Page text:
Usually during a Supreme Court argument the names of the parties are scarcely mentioned; lawyers and justices alike typically refer to “petitioner” and “respondent.” When I first started following Supreme Court arguments, this practice struck me as odd, but it came to sound natural. After all, a Supreme Court case usually isn’t really about the particular individual or the particular organization before the court. It’s about all the individuals and all the organizations, of which the parties at hand serve as an almost random representation, that will be affected by the decision, now and in the future.
So it was striking to hear Paul Clement, the Little Sisters’ lawyer, refer during the argument to his client by name, again and again, and then again — a total of 13 times, by my count in the transcript.
Mr. Clement is perhaps the most accomplished Supreme Court advocate of his generation. He didn’t just happen to mention his client’s name 13 times. He was telling a story, not only to an unseen audience of nine but to a nationwide audience of people who were hearing a Supreme Court argument for the first time in their lives.
The court’s second religion case of the month also provided a canvas for storytelling. The subject was the “ministerial exception,” a judicially created doctrine, first endorsed by the Supreme Court eight years ago, that exempts churches from having to follow federal employment laws when it comes to selecting or retaining … who? That’s the question, one that the court’s sole precedent on the subject didn’t answer: How far down the chain from actual clergy does the doctrine reach?
Two Catholic schools in California each dismissed a fifth-grade teacher; each of the women taught the full curriculum of fifth-grade subjects, including a religion class, which they taught from a prescribed workbook. One of the women was fired after she told the school that she had breast cancer and would need some time off for treatment and recovery. (She has since died of the disease.) She sued the school under the Americans With Disabilities Act. The other woman sued under the Age Discrimination in Employment Act after her contract was terminated when she failed to take the principal’s hint that she should retire.
Both schools claimed that the teachers served functions sufficiently central to their mission for the ministerial exception to apply, making the federal anti-discrimination laws irrelevant. A federal appeals disagreed. During last week’s argument, the justices and lawyers jousted over hypothetical questions: Would the exception apply to a janitor? To a football coach? To a football coach who led the team in prayer? An employee at a soup kitchen who leads grace before meals?
I described the case in more detail in a recent column. My point here is to highlight the competing stories that emerged from the argument. The Becket Fund for Religious Liberty, representing the schools, broadcast its position in a news release on the morning of the argument: “TODAY: Supreme Court to hear historic telephonic argument over religious schools’ right to select religion teachers.” Is a teacher who teaches religion for two hours a week, slotted into days filled with math, social studies, English and everything else, properly called a “religion teacher”?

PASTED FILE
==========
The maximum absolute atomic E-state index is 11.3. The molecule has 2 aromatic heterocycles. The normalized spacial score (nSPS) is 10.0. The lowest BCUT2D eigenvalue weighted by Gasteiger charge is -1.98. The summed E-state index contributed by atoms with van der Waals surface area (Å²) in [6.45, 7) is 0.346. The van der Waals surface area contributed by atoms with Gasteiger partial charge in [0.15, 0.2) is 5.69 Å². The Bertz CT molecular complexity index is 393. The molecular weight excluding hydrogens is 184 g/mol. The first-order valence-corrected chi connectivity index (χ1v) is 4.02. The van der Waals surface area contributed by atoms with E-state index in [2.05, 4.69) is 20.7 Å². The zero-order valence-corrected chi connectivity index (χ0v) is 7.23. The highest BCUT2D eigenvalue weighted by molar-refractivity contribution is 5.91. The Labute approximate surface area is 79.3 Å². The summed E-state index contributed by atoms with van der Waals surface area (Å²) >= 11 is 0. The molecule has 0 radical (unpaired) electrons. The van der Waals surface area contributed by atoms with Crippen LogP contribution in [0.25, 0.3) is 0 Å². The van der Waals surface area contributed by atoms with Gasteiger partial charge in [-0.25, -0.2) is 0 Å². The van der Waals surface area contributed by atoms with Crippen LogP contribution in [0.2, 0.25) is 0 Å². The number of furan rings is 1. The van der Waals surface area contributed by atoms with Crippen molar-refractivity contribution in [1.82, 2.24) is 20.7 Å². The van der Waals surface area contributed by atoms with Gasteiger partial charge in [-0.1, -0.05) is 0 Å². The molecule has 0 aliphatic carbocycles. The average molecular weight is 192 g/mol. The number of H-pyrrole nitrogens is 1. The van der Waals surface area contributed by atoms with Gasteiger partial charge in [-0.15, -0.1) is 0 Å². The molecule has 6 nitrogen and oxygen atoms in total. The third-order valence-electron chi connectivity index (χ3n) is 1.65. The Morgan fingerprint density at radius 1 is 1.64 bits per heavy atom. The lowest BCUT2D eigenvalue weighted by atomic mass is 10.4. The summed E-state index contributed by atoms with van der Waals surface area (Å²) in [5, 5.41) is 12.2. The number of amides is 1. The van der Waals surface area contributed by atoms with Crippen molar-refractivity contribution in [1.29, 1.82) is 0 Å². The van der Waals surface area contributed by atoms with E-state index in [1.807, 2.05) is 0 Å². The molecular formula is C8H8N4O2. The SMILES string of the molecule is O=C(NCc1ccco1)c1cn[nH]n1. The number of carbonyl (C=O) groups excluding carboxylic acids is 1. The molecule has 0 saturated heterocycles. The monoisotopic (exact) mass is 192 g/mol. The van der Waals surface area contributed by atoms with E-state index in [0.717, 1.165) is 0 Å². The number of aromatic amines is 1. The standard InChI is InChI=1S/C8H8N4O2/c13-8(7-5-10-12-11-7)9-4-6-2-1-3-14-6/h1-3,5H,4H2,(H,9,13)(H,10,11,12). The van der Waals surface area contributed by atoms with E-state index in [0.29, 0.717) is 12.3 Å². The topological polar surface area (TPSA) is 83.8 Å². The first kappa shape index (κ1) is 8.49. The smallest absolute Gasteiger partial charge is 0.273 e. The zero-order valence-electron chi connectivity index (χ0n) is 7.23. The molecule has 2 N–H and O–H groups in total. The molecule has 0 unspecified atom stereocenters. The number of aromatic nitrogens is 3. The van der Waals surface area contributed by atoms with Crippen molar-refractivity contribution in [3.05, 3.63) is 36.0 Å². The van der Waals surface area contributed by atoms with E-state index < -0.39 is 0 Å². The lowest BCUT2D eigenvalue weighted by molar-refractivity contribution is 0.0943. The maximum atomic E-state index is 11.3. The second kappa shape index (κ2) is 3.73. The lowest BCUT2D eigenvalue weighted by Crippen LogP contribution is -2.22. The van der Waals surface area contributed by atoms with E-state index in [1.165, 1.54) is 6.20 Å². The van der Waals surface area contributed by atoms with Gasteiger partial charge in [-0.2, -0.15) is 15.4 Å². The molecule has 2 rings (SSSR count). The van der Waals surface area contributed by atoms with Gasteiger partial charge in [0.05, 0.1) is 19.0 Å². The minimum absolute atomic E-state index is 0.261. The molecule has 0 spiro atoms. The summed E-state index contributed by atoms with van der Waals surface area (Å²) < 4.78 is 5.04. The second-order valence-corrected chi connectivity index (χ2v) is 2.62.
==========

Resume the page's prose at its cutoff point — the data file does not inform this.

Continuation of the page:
According to the schools’ argument, the answer has to be yes if the school thinks so. “If separation of church and state means anything at all,” Eric Rossbach, representing the schools, told the court, “it must mean the government cannot interfere with the church’s decisions about who is authorized to teach its religion.”
Jeffrey Fisher, representing the teachers, said the schools were seeking a “sea change” from what had long been a more restricted understanding of the ministerial exception, “that lay teachers who teach some religion are on one side of the scale, and other people who are core spiritual leaders in seminary schools and the like are on the other side of the scale.” The result of accepting the schools’ argument, he continued, would be to “basically have employment-law-free zones in all religious schools.”
The two cases I’ve discussed here are linked by context rather than by legal doctrine: The contraception case is an administrative procedure case that in its current phase leaves the Constitution to one side. But they both have something deep in common that transcends doctrinal specifics and that puts the Supreme Court to a profound choice. At issue is the nature of civil society itself. The notion that an employer can simply opt out of a legal obligation it finds objectionable on undefined “moral” grounds, or on the basis of an evanescent “complicity” with the distant choices of other actors, threatens the assumption that we all live by the same rules. That thousands of Americans who accept jobs with religious employers might have to forfeit their statutory protections against discrimination — there are an estimated 150,000 lay teachers in religious schools — cuts a hole in a legal fabric designed to protect everyone.
The belief that “we’re all in this society together” is fraying rapidly enough without the Supreme Court’s help. But it remains an aspiration worth clinging to, a story worth telling. It is, indeed, the real story of the cases the justices heard on the telephone in the midst of the crisis of our lives — all of our lives.
The Times is committed to publishing a diversity of letters to the editor. We’d like to hear what you think about this or any of our articles. Here are some tips. And here’s our email: [email protected].
Source: NY times